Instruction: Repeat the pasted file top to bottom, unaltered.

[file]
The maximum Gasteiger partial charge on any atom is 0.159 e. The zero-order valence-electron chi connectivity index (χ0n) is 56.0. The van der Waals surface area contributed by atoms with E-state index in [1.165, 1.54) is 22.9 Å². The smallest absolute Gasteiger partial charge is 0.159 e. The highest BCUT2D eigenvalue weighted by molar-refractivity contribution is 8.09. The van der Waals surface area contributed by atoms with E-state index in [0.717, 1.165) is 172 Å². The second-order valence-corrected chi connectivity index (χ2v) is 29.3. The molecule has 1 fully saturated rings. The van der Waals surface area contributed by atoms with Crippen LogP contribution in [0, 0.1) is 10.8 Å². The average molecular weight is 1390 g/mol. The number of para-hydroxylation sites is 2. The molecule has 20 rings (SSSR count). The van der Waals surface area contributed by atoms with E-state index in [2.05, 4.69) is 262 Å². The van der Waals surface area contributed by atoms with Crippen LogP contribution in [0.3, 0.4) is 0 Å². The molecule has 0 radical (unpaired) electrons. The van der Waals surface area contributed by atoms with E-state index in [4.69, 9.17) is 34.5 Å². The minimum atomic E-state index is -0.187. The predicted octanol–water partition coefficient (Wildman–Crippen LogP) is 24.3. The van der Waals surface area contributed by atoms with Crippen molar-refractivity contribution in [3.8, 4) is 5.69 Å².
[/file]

The maximum Gasteiger partial charge on any atom is 0.159 e. The zero-order valence-electron chi connectivity index (χ0n) is 56.0. The van der Waals surface area contributed by atoms with E-state index in [1.165, 1.54) is 22.9 Å². The smallest absolute Gasteiger partial charge is 0.159 e. The highest BCUT2D eigenvalue weighted by molar-refractivity contribution is 8.09. The van der Waals surface area contributed by atoms with E-state index in [0.717, 1.165) is 172 Å². The second-order valence-corrected chi connectivity index (χ2v) is 29.3. The molecule has 1 fully saturated rings. The van der Waals surface area contributed by atoms with Crippen LogP contribution in [0, 0.1) is 10.8 Å². The average molecular weight is 1390 g/mol. The number of para-hydroxylation sites is 2. The molecule has 20 rings (SSSR count). The van der Waals surface area contributed by atoms with E-state index in [2.05, 4.69) is 262 Å². The van der Waals surface area contributed by atoms with Crippen LogP contribution in [0.3, 0.4) is 0 Å². The molecule has 0 radical (unpaired) electrons. The van der Waals surface area contributed by atoms with E-state index in [4.69, 9.17) is 34.5 Å². The minimum atomic E-state index is -0.187. The predicted octanol–water partition coefficient (Wildman–Crippen LogP) is 24.3. The van der Waals surface area contributed by atoms with Crippen molar-refractivity contribution in [3.8, 4) is 5.69 Å².